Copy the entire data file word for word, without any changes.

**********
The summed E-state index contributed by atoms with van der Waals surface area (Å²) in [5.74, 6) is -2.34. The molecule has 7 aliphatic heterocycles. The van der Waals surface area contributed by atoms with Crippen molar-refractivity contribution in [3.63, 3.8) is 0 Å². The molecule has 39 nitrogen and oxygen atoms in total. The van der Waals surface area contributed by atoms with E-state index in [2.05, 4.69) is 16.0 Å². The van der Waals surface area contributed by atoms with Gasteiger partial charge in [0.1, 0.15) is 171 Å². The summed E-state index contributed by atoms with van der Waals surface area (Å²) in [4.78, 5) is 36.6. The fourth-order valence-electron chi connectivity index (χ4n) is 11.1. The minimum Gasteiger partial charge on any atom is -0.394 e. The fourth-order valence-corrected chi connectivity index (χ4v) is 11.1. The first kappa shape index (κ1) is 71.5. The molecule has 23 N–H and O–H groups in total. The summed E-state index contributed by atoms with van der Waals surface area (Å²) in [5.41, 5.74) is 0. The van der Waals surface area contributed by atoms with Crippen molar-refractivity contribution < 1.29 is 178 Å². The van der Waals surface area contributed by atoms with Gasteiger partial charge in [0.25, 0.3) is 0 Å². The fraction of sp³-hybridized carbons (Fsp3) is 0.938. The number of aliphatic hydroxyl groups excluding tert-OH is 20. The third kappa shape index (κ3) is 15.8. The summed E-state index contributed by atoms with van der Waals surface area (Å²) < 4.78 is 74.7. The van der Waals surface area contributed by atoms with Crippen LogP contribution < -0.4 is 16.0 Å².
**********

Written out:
The summed E-state index contributed by atoms with van der Waals surface area (Å²) in [5.74, 6) is -2.34. The molecule has 7 aliphatic heterocycles. The van der Waals surface area contributed by atoms with Crippen molar-refractivity contribution in [3.63, 3.8) is 0 Å². The molecule has 39 nitrogen and oxygen atoms in total. The van der Waals surface area contributed by atoms with E-state index in [2.05, 4.69) is 16.0 Å². The van der Waals surface area contributed by atoms with Gasteiger partial charge in [0.1, 0.15) is 171 Å². The summed E-state index contributed by atoms with van der Waals surface area (Å²) in [4.78, 5) is 36.6. The fourth-order valence-electron chi connectivity index (χ4n) is 11.1. The minimum Gasteiger partial charge on any atom is -0.394 e. The fourth-order valence-corrected chi connectivity index (χ4v) is 11.1. The first kappa shape index (κ1) is 71.5. The molecule has 23 N–H and O–H groups in total. The summed E-state index contributed by atoms with van der Waals surface area (Å²) in [5.41, 5.74) is 0. The van der Waals surface area contributed by atoms with Crippen molar-refractivity contribution < 1.29 is 178 Å². The van der Waals surface area contributed by atoms with Gasteiger partial charge in [0.25, 0.3) is 0 Å². The fraction of sp³-hybridized carbons (Fsp3) is 0.938. The number of aliphatic hydroxyl groups excluding tert-OH is 20. The third kappa shape index (κ3) is 15.8. The summed E-state index contributed by atoms with van der Waals surface area (Å²) < 4.78 is 74.7. The van der Waals surface area contributed by atoms with Crippen LogP contribution < -0.4 is 16.0 Å².